BIG DAY: Iowans Watch Up Close and Far Away
Among hundreds of thousands of eyes on the nation’s capitol, some Iowans had quite a few. First District Congressman Bruce Braley, a Democrat, sat up close to President Barack Obama’s swearing-in ceremony, and he nearly wore out his thumb snapping memories. He took pictures of the president and vice president walking into the ceremony. He caught shots of music stars, Beyonce, Jay-Z and James Taylor. He captured intimate moments like the president greeting U.S. Secretary of State Hillary Clinton and the president’s daughters waiting for their dad. (He even let us share some in the slideshow below.)
“I must say everybody was in a great mood, even the security guards,” said Brad Anderson over the phone from Washington, D.C. Just saying that is something from Anderson, who had been Obama’s Iowa campaign manager, a key figure in the president’s win in Iowa. Sunday’s snow storm left him stranded for hours at the Des Moines Airport wondering if he would even make it to Washington to enjoy the moment he helped create. Anderson said, “Our first flight got canceled. Then our second flight kept getting delayed and delayed.”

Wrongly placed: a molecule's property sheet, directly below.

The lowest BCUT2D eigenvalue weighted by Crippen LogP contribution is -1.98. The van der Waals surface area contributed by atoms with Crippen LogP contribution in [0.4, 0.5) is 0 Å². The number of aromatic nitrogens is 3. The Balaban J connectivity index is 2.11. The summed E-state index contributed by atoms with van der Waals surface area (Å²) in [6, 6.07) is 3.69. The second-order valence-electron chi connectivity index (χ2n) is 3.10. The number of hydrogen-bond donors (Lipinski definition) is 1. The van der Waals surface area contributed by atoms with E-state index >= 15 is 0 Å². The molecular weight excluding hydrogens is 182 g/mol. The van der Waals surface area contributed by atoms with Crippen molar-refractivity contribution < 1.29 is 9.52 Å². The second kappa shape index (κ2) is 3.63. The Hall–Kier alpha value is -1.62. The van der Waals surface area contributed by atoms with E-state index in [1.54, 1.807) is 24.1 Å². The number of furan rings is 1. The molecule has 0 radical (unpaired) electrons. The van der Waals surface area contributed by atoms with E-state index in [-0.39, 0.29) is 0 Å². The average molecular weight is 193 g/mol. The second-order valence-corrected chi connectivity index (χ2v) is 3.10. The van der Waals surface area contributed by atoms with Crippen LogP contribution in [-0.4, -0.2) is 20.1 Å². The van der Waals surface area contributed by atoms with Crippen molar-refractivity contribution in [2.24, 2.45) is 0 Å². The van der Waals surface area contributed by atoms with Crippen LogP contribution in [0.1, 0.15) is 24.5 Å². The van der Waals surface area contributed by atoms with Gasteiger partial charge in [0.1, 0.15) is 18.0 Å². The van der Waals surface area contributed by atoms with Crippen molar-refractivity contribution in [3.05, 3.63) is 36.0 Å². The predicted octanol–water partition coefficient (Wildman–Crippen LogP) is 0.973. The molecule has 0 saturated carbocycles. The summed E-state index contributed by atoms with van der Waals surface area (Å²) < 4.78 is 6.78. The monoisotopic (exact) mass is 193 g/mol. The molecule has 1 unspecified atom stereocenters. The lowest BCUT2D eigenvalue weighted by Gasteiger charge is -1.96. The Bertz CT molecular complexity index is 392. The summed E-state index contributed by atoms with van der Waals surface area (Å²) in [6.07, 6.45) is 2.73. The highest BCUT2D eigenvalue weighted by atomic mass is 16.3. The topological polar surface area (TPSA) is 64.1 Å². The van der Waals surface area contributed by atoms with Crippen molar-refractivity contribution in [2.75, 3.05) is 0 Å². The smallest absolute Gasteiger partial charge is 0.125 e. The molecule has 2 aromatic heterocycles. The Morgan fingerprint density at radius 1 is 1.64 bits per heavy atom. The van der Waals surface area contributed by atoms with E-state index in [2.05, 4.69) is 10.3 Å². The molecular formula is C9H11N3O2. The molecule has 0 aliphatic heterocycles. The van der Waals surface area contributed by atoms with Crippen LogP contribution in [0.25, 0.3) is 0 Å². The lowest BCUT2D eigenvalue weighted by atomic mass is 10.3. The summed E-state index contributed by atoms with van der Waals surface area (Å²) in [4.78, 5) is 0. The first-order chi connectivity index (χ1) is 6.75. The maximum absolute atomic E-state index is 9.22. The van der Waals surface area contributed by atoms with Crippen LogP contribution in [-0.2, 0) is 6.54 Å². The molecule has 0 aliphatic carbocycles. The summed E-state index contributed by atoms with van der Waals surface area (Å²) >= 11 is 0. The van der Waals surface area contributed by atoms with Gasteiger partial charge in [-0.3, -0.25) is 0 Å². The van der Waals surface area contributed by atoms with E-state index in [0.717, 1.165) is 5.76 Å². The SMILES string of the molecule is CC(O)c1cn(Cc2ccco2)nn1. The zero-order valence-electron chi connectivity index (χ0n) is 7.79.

Thirteen hours later, he and his wife, Lisa, finally made it to D.C. Monday, they stood in the crowd and finally got to see their man, at least what they could see of him. Anderson said, “We did catch a glimpse of the back of the president’s head on the jumbotron and people just went nuts.”
It wasn’t a great view, but at least he didn’t have to stare through the portopotties like his former co-worker, Iowa Obama Communications Director Erin Seidler.
Other Iowans could only watch on their televisions. “It was really kind of neat because about 80 people came out on a really cold morning and it was just fun to be able to be in a group of people and watch something like that,” said longtime columnist Chuck Offenburger. He watched the inauguration ceremonies in Jefferson’s newly renovated Sierra Theater. The chance made the day even more historic. Offenburger said this was the first time the theater streamed in an outside event live. But it was also extra meaningful for this Iowa historian to watch an African American’s inauguration on Martin Luther King day. He said, “Certainly shows how this nation has grown through the decades. I just have the feeling there was some healing.”